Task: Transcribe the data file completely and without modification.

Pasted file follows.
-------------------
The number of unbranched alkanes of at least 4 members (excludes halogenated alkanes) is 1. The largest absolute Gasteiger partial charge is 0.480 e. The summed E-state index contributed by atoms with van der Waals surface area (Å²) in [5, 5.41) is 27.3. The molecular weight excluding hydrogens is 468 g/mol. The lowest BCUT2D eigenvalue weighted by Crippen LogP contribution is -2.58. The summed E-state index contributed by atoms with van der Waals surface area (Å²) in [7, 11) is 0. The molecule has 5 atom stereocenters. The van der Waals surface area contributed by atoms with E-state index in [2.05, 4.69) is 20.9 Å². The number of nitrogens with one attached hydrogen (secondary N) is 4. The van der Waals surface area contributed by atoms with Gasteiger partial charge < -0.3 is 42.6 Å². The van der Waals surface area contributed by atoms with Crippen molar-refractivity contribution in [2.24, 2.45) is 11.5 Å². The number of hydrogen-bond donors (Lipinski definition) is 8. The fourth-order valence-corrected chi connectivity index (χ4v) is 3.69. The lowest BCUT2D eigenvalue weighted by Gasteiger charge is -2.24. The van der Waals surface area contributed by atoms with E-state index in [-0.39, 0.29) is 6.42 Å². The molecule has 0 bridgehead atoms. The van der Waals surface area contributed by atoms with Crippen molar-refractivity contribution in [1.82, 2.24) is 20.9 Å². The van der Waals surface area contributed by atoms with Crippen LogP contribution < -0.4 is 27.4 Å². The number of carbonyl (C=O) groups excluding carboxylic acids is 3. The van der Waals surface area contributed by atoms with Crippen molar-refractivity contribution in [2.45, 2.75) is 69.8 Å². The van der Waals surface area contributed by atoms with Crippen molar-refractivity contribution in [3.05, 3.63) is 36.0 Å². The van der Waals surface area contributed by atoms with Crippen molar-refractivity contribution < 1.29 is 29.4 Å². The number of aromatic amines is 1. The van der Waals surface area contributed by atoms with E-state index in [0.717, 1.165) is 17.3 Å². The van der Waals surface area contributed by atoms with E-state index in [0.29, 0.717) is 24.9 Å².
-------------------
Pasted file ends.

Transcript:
The number of unbranched alkanes of at least 4 members (excludes halogenated alkanes) is 1. The largest absolute Gasteiger partial charge is 0.480 e. The summed E-state index contributed by atoms with van der Waals surface area (Å²) in [5, 5.41) is 27.3. The molecular weight excluding hydrogens is 468 g/mol. The lowest BCUT2D eigenvalue weighted by Crippen LogP contribution is -2.58. The summed E-state index contributed by atoms with van der Waals surface area (Å²) in [7, 11) is 0. The molecule has 5 atom stereocenters. The van der Waals surface area contributed by atoms with E-state index in [2.05, 4.69) is 20.9 Å². The number of nitrogens with one attached hydrogen (secondary N) is 4. The van der Waals surface area contributed by atoms with Gasteiger partial charge < -0.3 is 42.6 Å². The van der Waals surface area contributed by atoms with Crippen molar-refractivity contribution in [2.24, 2.45) is 11.5 Å². The number of hydrogen-bond donors (Lipinski definition) is 8. The fourth-order valence-corrected chi connectivity index (χ4v) is 3.69. The lowest BCUT2D eigenvalue weighted by Gasteiger charge is -2.24. The van der Waals surface area contributed by atoms with E-state index in [-0.39, 0.29) is 6.42 Å². The molecule has 0 bridgehead atoms. The van der Waals surface area contributed by atoms with Crippen molar-refractivity contribution in [1.82, 2.24) is 20.9 Å². The van der Waals surface area contributed by atoms with Crippen LogP contribution < -0.4 is 27.4 Å². The number of carbonyl (C=O) groups excluding carboxylic acids is 3. The van der Waals surface area contributed by atoms with Crippen molar-refractivity contribution in [2.45, 2.75) is 69.8 Å². The van der Waals surface area contributed by atoms with Crippen molar-refractivity contribution in [3.05, 3.63) is 36.0 Å². The van der Waals surface area contributed by atoms with Crippen molar-refractivity contribution < 1.29 is 29.4 Å². The number of aromatic amines is 1. The van der Waals surface area contributed by atoms with E-state index in [0.717, 1.165) is 17.3 Å². The van der Waals surface area contributed by atoms with E-state index in [0.29, 0.717) is 24.9 Å².